By Jeffrey Steele
In the years ahead, blockchain and cryptocurrencies promise to make commercial real estate financing cheaper, faster, smoother, more transparent and more democratic, fostering a wholesale revolution in the way business has been done for centuries. While the commercial real estate industry has a reputation for being slow to adapt, particularly when it comes to technology, market participants are increasingly seeing the benefits that blockchain can provide to streamline their everyday duties.
Doing real estate transactions using blockchain—a market Statista predicts will grow from $339.5 million last year to $2.3 billion in 2021—will make buying and selling assets quicker and more transparent because it cuts out the typical “16 middlemen between investor and investment,” noted Scott Picken, CEO of Hong Kong-based Wealth Migrate, which bills itself as the first global real estate financing platform integrated on the blockchain. Blockchain effectively “decentralizes trust” by removing those middlemen, thereby cutting costs and improving investor returns.
“The transaction clears instantly and the funds are available to the seller side of the transaction as immediately as they are received,” added Gerard Marrone, a New York City real estate attorney and founder of The Praetorian Group, which is pioneering blockchain and cryptocurrency investment through its effort to create the world’s first cryptocurrency linked through real estate. He added that there are no fees attached to blockchain-based transactions outside of negligible mining fees, which are paid to those whose computers are clearing the transactions.
Marrone also noted that the extended clearing issues that occur in traditional commercial property transactions and financing deals because of the large check or wire transfer involved would not occur in a crypto asset transaction.
“The old phrase ‘time is money’ is very relevant in the commercial property space,” he held. “Time saved is worth very much more than the ‘paper’ savings.”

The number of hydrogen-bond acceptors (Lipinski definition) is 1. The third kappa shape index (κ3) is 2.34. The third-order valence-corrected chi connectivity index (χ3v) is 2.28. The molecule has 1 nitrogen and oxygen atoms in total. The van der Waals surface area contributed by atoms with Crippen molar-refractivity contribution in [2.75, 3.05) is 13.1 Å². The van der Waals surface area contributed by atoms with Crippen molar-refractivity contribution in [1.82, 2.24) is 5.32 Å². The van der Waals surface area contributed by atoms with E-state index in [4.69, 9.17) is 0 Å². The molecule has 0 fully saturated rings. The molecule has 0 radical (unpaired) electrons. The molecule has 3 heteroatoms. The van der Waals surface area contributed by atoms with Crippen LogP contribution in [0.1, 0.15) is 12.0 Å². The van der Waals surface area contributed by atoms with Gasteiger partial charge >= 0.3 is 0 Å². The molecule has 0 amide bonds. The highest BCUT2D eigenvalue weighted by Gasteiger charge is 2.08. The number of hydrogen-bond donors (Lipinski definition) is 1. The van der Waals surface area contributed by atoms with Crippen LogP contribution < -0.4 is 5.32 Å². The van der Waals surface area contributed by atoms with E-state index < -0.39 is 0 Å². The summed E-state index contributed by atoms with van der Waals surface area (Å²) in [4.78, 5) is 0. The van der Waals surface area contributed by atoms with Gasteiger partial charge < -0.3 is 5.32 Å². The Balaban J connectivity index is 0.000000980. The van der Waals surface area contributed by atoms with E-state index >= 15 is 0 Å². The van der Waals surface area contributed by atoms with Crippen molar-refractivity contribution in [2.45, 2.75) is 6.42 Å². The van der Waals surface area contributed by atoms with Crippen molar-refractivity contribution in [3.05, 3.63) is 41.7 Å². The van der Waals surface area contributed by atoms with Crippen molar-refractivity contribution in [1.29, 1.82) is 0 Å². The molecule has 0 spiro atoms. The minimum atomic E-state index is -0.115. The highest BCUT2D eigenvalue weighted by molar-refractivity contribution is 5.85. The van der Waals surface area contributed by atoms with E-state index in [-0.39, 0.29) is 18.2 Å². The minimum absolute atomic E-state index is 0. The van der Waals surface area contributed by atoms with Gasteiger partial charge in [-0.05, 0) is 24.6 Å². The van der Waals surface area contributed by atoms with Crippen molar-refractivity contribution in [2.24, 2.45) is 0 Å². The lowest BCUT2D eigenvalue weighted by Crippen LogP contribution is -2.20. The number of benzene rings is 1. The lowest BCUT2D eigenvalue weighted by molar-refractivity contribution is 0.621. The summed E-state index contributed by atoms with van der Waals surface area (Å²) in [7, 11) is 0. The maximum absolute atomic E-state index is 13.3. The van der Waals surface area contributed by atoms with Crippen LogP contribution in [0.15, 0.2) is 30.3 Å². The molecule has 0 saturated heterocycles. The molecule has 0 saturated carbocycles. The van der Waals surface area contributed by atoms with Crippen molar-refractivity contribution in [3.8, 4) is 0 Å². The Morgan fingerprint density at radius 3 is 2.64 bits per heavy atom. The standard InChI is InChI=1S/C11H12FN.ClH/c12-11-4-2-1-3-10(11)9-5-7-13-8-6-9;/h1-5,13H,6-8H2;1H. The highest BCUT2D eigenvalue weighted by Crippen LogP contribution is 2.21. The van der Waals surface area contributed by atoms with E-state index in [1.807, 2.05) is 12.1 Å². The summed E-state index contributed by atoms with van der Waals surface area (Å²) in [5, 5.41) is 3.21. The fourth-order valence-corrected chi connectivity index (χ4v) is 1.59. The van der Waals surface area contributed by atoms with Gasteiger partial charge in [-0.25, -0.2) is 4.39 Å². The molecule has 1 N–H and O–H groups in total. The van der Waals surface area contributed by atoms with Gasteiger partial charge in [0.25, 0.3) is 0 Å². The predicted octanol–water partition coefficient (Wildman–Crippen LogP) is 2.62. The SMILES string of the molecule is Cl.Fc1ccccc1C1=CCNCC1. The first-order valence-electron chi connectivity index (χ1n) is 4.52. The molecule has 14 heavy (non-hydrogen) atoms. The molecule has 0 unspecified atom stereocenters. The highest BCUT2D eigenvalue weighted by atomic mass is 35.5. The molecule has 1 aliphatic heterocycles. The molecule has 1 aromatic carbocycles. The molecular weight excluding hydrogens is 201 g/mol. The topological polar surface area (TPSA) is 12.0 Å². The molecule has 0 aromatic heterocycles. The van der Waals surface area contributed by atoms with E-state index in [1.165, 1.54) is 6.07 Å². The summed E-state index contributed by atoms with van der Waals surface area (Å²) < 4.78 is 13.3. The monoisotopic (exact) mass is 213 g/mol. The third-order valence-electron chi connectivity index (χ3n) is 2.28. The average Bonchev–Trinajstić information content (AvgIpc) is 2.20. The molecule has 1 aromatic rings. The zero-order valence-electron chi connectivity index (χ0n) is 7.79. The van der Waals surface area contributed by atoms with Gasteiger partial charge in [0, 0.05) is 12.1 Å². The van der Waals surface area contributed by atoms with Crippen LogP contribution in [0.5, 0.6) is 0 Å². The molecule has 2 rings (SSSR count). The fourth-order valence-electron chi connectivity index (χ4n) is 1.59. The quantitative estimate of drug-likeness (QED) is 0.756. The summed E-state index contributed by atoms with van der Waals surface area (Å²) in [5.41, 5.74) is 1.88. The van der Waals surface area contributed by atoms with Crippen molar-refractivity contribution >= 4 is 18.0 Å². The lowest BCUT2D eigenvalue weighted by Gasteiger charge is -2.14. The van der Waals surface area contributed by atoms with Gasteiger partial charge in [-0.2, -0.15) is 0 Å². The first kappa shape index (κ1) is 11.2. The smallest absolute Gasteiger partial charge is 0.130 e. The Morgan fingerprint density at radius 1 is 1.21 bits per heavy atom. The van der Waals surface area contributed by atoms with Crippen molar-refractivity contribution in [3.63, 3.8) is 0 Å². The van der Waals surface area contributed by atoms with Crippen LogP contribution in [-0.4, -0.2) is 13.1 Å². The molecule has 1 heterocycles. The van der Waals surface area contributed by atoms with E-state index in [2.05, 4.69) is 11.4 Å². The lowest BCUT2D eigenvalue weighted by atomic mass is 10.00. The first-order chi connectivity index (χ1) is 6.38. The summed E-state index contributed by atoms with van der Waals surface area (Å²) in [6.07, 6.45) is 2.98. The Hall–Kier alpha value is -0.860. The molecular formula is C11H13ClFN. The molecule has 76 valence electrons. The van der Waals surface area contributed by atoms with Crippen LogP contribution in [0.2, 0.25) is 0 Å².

In addition to simplifying real estate transactions, interest in the blockchain is growing so rapidly because it opens the real estate market to a wider swath of investors, noted Picken.
“Forty-nine percent of the world’s wealth is held in real estate, (but only) 12.9 percent of the world’s population has access to investing in real estate,” Picken said. “Currently, if you want to invest you basically must have millions of dollars; Blockchain will allow people to participate for fractions of that.”
Of all the benefits blockchain provides to commercial real estate, the most significant will be the enormous profit the early adopters will achieve from their ability to leverage the technology’s coming upswing in use, Marrone argued. His firm plans to use cryptocurrency as a vehicle to raise capital and buy a mix of residential and commercial properties, as well as to “provide access to these investments to the average Joe” so they are not locked out of the “wealth-generating benefits of property ownership.”
“Without the crypto piece, this raise would be significantly more difficult and likely only involve institutional and accredited investors,” he added.
The Praetorian Group is hoping to secure SEC approval by this summer to launch the first-ever real estate-backed cryptocurrency, dubbed the PAX token, through the first Initial Coin Offering (ICO). The firm would use the proceeds raised from the ICO to create a portfolio of commercial and residential properties throughout the East Coast and west into Texas.
Another firm pioneering the use of blockchain in real estate is ShelterZoom, which calls itself the first blockchain-based real estate platform specializing in making the offer and acceptance process easy. Launched in November 2017, the ShelterZoom Offer NOW website widget and mobile app use Ethereum, a distributed public blockchain network, to provide buyers, sellers and brokers with a simple and standardized offer process while reducing paperwork. All parties are also offered full visibility, with the ability to receive push or text notifications and instantly chat throughout the offer process.
But according to Chao Cheng-Shorland, co-founder with Allen Alishahi of the New York City-based startup, the technology can be taken a step further, for uses like virtual commercial real estate auctions.